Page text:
What I learnt was that if we want to help someone change their mind about what constitutes good practice (and thereby figure their practice is not the best so they need to decide to adopt a better practice), then it helps if we can:
- Demonstrate what has to be changed in a way that someone can figure out for themselves what the reason is for them to change. Some people do this analytically and others deduce or infer from what they learn that a change is necessary. I think it's important to understand it's the adopter who needs to reason, not the person pushing the change.
- Research, evidence, statistical analysis etc is crucial when working with healthcare professionals for whom this is the base of their practice. The onus of evidence is on the person pushing the change.
- The proposed change needs to connect at the emotional and intuitive level with the potential adopter. The really good proponents of change can combine the emotive, rational and evidence content in their rhetoric.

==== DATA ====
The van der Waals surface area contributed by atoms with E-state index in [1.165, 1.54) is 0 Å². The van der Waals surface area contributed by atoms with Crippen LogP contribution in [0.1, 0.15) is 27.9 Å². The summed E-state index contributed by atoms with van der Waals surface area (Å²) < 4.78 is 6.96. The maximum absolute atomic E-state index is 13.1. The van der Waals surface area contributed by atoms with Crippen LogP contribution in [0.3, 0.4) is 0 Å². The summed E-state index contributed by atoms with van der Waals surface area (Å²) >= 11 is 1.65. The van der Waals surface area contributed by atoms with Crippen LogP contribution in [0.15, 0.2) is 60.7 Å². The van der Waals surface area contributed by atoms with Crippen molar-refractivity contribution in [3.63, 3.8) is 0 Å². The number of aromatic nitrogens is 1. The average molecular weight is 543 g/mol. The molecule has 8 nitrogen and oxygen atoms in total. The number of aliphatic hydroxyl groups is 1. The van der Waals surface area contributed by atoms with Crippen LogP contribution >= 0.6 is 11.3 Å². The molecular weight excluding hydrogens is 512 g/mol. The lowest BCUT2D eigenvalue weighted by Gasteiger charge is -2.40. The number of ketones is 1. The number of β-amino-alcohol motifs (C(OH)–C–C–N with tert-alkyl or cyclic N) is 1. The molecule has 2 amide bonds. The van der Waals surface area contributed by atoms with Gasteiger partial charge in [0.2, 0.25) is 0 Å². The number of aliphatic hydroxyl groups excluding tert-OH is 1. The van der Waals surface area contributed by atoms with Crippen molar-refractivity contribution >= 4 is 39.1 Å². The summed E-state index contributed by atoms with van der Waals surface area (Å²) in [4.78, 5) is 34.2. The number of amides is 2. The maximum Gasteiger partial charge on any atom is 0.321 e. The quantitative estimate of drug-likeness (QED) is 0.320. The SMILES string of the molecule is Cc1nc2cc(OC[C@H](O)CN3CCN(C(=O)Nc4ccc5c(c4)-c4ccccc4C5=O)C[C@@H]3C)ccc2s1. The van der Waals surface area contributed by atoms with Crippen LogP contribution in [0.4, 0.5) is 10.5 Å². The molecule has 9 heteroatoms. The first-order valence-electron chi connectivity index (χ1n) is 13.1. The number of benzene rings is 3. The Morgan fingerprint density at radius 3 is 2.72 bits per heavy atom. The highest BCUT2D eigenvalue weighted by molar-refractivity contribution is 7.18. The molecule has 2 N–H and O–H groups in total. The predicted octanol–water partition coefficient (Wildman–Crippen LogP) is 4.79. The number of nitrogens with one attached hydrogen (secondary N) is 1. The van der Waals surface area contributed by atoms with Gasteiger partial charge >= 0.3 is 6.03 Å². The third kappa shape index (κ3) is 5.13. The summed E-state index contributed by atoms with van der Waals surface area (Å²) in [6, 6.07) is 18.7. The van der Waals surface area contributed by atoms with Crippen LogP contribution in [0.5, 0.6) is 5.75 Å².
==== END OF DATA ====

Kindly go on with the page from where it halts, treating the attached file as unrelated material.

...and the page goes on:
- The concept of redesciption intrigued me. I can see now that the person who can describe the proposed change in many different ways, whilst remaining true to the core concepts and values, is more likely to be able to convince others to change. Not least, being able to redescribe means you know your stuff and this enhances the credibility of the proposal.
- Rewards are obvious - pay someone and they are more likely to do it. But this doesn't always lead to the mind changing. The most basic reward is praise and confirmation of the new behaviour.
- Real World Events - means tagging your proposals to outside influences. As a friend pointed out to me recently, a great time to raise the profile of pancreatic cancer would have been in the days after Steve Jobs died. To make the most fo these (not always sad) events, is to be prepared.
- Resistance... it takes two to create resistance. The best way I know to deal with it is to stop pushing and to see things form the other's perspective - then, find a way to break through the debate.